I’m used to seeing barefoot driving stories and discussions from the perspective of living in the United States. Around here, everything seems to be colored by the fact that there are still, despite many articles debunking it over the years, a lot of people who believe that it is illegal to drive barefoot.
So, how are things different in a place like India?
Here’s a link to a discussion about it. Note that the discussion started about 5 years ago. There have still been some recent additions, though.
It starts with a new driver in Bangalore who just cannot get used to driving while wearing shoes. He wants to know if driving with shoes gets easier with time.
Unsurprisingly, the advice he gets runs the spectrum. But nowhere is there the suggestion that it might be illegal.
However, there are the blanket statements from people who only know one way, and assume that that is the only way.
For instance, one person says:
Just buy better pair of shoes.
It’s as if the problem with driving with shoes is that it is just a particular shoe, not shoes in general.
One thing I found quite interesting is that many of the drivers learned how to drive barefoot, and their instructors insisted on it:
I bet you learnt driving from a driving school. When I learnt driving 14 years back, my stupid driving instructor insisted that I drive bare foot. I was too reluctant but then had to give in. I have to admit it was quite a good experience to drive with bare foot. I felt absolutely at control without shoes and when I started driving on my own I couldnt get over it. It was an arduous task to keep removing foot wear everytime I drove and put them back on when getting down. Finally I vowed that I would get over it. I tried wearing shoes and buckled foot wear like our Bata Quovadis and believe me, within a week got over the habit of shoeless driving…
It’s a shame that he felt he had to change, though. I guess the idea of just going barefoot more everywhere didn’t occur to him. Of course, when there is pressure to be “civilized”, shoes seem to become required (even when there really any reason for them not to be).
One person suggested that using a clutch for any length of time would get difficult barefooted. I never had that problem myself.
There is a good warning about driving with slippers. (In India, slippers often refer to slip-on sandals, like flip-flops.) You don’t want them getting caught in the pedals. There are also good warnings about, if they are taken off, making sure they are put far away from any pedal so they don’t get underneath and underfoot.
One odd problem, I thought, was what do to when arriving at valet parking:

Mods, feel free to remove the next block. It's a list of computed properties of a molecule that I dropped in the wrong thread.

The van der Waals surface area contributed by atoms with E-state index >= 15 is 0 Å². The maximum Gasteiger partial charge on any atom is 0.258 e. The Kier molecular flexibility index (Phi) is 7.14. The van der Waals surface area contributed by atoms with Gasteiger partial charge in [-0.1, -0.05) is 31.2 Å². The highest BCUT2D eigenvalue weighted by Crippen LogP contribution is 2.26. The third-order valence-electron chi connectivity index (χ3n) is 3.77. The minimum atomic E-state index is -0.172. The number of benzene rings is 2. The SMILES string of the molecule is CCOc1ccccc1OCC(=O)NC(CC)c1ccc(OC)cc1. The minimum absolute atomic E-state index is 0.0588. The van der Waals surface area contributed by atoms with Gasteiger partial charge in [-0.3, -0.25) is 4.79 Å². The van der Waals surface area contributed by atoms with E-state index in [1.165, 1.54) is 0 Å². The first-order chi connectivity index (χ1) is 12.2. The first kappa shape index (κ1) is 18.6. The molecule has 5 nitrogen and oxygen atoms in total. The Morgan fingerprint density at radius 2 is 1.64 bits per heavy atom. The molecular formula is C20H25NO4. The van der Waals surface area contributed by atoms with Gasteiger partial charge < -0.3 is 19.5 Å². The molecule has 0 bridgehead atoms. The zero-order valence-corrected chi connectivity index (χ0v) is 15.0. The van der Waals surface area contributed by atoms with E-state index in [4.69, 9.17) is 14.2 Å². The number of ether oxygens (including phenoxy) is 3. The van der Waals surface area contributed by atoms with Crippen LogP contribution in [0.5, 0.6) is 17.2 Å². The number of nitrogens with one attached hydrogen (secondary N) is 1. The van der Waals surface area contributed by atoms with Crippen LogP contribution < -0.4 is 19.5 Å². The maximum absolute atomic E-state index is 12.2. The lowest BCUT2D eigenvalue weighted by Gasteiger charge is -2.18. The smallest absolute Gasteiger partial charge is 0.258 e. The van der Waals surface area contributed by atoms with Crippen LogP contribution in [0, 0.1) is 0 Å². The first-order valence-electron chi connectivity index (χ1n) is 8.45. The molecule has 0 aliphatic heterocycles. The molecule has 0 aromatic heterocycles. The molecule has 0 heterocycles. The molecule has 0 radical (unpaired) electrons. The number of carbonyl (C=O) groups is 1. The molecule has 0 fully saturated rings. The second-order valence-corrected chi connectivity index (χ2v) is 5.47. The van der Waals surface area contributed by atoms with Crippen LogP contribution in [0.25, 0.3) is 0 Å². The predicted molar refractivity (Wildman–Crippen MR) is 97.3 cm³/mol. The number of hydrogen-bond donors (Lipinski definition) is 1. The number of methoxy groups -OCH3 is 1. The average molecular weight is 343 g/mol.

Bare foot driver on my m800. I can never get it right with my shoes. Ive tried sandals .. its kinda improving but too used to driving with my bare foot. The scene gets worse when it comes to Valet parking. those guys keep staring at me till i get my shoes on…. and the driver take it to park
We also see stories of shoes getting stuck in the pedals, particularly if they are somewhat wide. (I get the impression that in Indian cars the pedals are closer together that what we see around here.)
I fully agree with the need for shoes that are of appropriate size and grip. In my Santro, I cannot afford to wear shoes that are too wide because the “dead pedal”, which is a foot rest, is annoyingly close to the clutch. I found that with wide shoes I often brushed the dead pedal while depressing the clutch, except when my foot came down dead straight and centred on the clutch pedal. That was sorted out by picking narrow shoes that hurt my left foot for a while, but are OK now.
There is also the weird assertion that tells me that a person’s lack of experience isn’t preventing them from making up crap. (The comment below was made by the same person who made the comment above problematic shoes!)
On the other hand, I strictly wear shoes while driving, no matter how short the distance. I consider driving with sandals/chappals or bare-foot driving to be a no-no. The soles of your feet could sweat and lead to loss of grip while applying brakes. Secondly you may hit the brakes at least partially with your toes at times, and if you are bare-foot, that could lead to insufficient pressure or even slippage in an emergency.
The soles of your feet could sweat and lose grip? Sorry, that just doesn’t happen. And regarding toes, I’ll sometimes brake with just my toes—no problem at all. (On the other hand, it may be that some Indian cars don’t have power brakes?)
And then there were those who just could not handle driving barefoot (I don’t know why.)
My wife while driving will always remove her slippers and drive barefoot. I used to ask her why and she said that she just can’t drive with her slippers on. I initially thought it to be strange and thought that this habit was specific to her, but; I found out that MANY people do the same.
I tried this way of driving, and to my surprise, I just couldn’t drive without my shoes/slippers on. Driving barefoot just had an eerie feel to it for me. Felt like I could not brake or accelerate..
Can’t figure out why..!!!
Anyways, it is an interesting read. You might take a peek at it when you get a chance.
[H/T: [asc] ]